AstraZeneca has reported detailed results from the Phase III THALES clinical trial of Brilinta (ticagrelor) in patients who experienced an acute ischemic stroke or transient ischemic attack (TIA).
Data showed that a 90mg dose of the drug taken twice-daily with aspirin for 30 days reduced the rate of the primary composite endpoint of stroke and death by 17% compared to aspirin alone.
These results are said to indicate a statistically significant and clinically meaningful decrease.
In addition, Brilinta plus aspirin significantly decreased the rate of the first secondary endpoint of ischaemic stroke by 21% versus aspirin alone up to day 30.
AstraZeneca added that the risk for severe bleeding events was 0.5% in the combination therapy group and 0.1% with aspirin alone. This is consistent with the known safety profile of Brilinta.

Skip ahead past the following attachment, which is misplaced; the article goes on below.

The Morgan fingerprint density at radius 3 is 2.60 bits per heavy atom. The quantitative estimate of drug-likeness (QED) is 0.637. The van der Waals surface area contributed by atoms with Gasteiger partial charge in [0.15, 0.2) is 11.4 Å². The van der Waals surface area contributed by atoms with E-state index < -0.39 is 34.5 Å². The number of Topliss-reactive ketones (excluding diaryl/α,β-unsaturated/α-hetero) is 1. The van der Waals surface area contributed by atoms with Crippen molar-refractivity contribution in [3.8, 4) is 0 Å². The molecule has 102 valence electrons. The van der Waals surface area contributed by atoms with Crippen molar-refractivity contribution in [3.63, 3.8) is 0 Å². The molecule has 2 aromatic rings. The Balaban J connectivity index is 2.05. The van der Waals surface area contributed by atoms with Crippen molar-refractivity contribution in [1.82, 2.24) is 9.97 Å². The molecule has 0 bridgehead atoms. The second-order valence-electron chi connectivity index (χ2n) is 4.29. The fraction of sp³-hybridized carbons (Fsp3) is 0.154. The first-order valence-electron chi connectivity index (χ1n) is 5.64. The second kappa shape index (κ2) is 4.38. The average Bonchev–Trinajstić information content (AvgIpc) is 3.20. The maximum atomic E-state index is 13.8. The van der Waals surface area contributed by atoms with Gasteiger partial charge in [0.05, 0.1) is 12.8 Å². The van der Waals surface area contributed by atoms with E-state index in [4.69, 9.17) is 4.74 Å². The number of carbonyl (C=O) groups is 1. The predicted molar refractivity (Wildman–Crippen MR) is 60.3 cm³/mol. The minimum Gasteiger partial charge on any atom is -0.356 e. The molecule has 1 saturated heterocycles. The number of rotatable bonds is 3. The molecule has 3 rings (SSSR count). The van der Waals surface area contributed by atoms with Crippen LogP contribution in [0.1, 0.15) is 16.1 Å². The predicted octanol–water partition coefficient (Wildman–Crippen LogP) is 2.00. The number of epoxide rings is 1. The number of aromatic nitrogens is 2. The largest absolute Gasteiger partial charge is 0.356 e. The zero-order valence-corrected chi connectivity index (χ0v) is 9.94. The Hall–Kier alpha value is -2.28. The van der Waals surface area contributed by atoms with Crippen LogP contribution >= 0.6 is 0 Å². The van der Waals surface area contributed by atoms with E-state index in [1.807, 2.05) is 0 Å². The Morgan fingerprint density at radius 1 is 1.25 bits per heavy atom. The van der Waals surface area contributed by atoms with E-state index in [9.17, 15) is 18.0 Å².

AstraZeneca BioPharmaceuticals R&D executive vice-president Mene Pangalos said: “Patients who had an acute ischaemic stroke or transient ischemic attack may experience a subsequent, potentially avoidable stroke.
“Results from the Phase III THALES trial confirm that aspirin plus Brilinta has the potential to be a new effective treatment option for these high-risk patients and we look forward to continuing discussions with regulatory authorities.”
Brilinta is an oral, reversible, direct-acting P2Y12 receptor antagonist that inhibits platelet activation.
When given with aspirin, the drug was found to significantly reduce the risk of major adverse cardiovascular (CV) events in patients with acute coronary syndrome (ACS) or a history of heart attack.
Brilinta plus aspirin is indicated to prevent atherothrombotic events in adult with ACS or for patients with a history of myocardial infarction (MI) and a high atherothrombotic event risk.
THALES is a randomised, placebo-controlled, double-blinded, international, multi-centre, event-driven trial conducted in more than 11,000 patients from 28 countries.
The study assessed the superiority of aspirin plus Brilinta in preventing the composite of stroke and death in patients with non-cardioembolic acute ischaemic stroke or high-risk TIA, compared to aspirin alone.
In January this year, AstraZeneca reported that the trial met its primary endpoint.